How Does a Shower Valve Work?

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Importance of the Valve

When taking a shower, the shower valve is the plumbing component that lets you turn the water on and off while being able to adjust water temperature to meet your needs. Depending on the way that your shower is set up, you may have a single valve which regulates both the water pressure and the temperature, or you may have more than one valve to allow you a bit more control over the temperature and pressure. If your shower has a single handle for turning the water on and off, as well as controlling the temperature then you are operating with a single valve. If you have two or more handles that allow you to adjust hot and cold water independently, you most likely have at least two shower valves.

Single-Handle Valves

If your shower has a single handle then you also have a single valve that is controlled by that handle. The valve will have two water lines coming into it, with one being filled with hot water and the other with cold. Turning the handle will adjust the valve, letting water in from one or both of the water lines. Most single-handle showers allow the cold water access when the valve is first opened, with hot water being added to the cold as the valve is opened further. Continuing to turn the handle will open the valve even more, allowing you to add more hot water to the mix and make the shower water warmer. When the valve is opened as far as it will go then the cold water line will be blocked almost completely so that only hot water is coming through the line.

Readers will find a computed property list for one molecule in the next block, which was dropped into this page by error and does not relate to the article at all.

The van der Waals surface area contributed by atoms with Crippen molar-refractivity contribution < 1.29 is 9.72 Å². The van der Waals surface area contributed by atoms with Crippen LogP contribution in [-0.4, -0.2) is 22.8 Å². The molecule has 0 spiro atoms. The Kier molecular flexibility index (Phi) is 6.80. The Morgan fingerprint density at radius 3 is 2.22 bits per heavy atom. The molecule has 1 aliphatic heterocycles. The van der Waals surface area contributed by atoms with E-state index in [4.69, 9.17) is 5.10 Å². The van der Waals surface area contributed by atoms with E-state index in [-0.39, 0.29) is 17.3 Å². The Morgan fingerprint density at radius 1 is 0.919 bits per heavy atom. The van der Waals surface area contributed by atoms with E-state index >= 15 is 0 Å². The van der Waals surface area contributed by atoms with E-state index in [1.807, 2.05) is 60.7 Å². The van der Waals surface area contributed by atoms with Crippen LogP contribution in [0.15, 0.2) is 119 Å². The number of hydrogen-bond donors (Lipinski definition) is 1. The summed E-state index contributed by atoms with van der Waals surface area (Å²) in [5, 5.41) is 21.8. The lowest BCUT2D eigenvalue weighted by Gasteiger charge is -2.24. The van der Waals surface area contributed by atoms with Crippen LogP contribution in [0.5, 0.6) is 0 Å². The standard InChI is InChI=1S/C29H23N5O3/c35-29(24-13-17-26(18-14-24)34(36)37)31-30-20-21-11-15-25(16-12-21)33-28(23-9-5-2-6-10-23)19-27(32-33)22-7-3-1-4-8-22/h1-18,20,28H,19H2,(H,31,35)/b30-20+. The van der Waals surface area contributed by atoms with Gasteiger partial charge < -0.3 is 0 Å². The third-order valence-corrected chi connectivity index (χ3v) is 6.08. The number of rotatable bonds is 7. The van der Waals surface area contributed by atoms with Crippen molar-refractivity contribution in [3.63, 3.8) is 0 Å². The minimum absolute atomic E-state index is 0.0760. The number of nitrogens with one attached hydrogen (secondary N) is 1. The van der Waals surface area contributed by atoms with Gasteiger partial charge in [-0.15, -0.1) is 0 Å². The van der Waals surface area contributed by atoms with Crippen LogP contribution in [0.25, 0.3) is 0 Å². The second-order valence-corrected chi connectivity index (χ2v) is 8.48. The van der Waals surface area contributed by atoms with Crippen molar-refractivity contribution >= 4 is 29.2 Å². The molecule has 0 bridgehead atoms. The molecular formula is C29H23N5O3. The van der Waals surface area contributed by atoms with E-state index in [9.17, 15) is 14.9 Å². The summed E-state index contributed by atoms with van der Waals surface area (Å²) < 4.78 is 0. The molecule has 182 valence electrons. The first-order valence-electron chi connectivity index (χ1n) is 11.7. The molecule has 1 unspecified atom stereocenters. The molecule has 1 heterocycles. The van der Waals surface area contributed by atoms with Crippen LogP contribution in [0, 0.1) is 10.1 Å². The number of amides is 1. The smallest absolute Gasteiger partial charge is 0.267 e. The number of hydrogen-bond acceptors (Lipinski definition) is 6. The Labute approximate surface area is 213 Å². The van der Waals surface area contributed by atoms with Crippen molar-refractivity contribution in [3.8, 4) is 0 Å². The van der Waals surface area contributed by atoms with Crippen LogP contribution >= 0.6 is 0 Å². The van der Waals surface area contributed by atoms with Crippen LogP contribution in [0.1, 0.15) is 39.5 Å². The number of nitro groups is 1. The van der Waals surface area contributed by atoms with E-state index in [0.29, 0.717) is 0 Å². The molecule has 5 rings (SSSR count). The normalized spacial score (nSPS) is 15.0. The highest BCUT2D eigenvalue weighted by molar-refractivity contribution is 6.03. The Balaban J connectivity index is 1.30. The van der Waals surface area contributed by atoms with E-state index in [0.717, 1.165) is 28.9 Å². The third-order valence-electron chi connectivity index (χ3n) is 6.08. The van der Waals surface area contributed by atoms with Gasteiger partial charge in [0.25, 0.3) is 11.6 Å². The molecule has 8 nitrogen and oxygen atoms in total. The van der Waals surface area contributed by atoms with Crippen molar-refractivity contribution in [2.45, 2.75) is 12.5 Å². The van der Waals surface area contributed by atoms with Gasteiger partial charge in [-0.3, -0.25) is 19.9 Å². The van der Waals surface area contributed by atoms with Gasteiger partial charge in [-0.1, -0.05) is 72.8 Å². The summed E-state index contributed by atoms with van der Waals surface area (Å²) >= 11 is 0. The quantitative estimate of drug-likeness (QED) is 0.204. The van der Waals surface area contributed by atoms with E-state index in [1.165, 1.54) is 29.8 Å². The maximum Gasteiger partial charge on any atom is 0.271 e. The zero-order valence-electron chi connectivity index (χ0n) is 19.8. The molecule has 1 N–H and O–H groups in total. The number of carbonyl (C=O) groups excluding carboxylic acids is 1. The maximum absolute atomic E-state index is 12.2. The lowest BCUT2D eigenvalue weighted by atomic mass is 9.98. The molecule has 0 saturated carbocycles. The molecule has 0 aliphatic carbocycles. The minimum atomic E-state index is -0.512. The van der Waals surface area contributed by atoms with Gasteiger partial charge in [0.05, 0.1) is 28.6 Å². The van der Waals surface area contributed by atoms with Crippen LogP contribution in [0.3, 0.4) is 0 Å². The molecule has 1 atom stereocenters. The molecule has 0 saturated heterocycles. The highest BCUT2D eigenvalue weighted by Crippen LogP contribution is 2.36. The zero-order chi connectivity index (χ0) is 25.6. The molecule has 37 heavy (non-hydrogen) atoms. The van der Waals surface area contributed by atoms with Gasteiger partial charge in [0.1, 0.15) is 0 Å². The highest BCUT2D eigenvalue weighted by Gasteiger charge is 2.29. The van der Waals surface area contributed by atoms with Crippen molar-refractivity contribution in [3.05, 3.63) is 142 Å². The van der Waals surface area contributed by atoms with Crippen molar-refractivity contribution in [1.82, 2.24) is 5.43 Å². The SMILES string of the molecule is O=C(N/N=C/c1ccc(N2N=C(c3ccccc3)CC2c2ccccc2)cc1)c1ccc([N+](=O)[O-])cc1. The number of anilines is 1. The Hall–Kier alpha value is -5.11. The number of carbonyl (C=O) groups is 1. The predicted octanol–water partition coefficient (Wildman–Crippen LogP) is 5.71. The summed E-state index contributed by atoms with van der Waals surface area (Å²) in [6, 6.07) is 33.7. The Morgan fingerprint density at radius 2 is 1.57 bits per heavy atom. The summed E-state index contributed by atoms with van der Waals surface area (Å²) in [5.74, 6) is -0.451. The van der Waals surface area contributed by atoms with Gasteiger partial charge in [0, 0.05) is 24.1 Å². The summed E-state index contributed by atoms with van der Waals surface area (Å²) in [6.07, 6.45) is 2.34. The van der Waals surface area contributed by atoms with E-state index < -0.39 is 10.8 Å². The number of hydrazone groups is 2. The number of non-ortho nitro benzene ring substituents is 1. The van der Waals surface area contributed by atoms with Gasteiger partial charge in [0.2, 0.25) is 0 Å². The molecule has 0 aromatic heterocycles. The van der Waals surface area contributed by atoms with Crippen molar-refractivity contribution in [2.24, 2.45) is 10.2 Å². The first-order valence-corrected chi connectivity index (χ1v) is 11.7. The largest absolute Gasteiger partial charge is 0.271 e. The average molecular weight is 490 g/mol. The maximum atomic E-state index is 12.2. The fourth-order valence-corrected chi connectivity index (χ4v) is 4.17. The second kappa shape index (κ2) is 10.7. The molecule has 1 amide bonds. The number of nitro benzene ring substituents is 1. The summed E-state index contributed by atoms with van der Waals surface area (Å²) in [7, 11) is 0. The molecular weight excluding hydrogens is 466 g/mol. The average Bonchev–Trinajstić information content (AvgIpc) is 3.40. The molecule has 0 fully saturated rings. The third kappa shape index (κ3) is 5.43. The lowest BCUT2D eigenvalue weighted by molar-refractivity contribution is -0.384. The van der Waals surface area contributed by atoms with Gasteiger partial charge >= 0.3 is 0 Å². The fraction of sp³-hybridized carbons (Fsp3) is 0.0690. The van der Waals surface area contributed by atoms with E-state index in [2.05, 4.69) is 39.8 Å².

Two or More Handle Valves

If your shower has two or more handles then you almost certainly have at least two valves. Your shower will have separate handles for hot and cold water, with each handle controlling a valve that has a single water line attached to it. You can control the temperature of the shower water by adjusting the amount of hot and cold water that you allow to come through the different lines, turning the handles of each until you reach the water temperature that you desire. Though not common, you may have a third handle which controls the water pressure and can turn the shower off completely; if you do, then it has a valve behind it that is fed by the water lines controlled by the other two handles.

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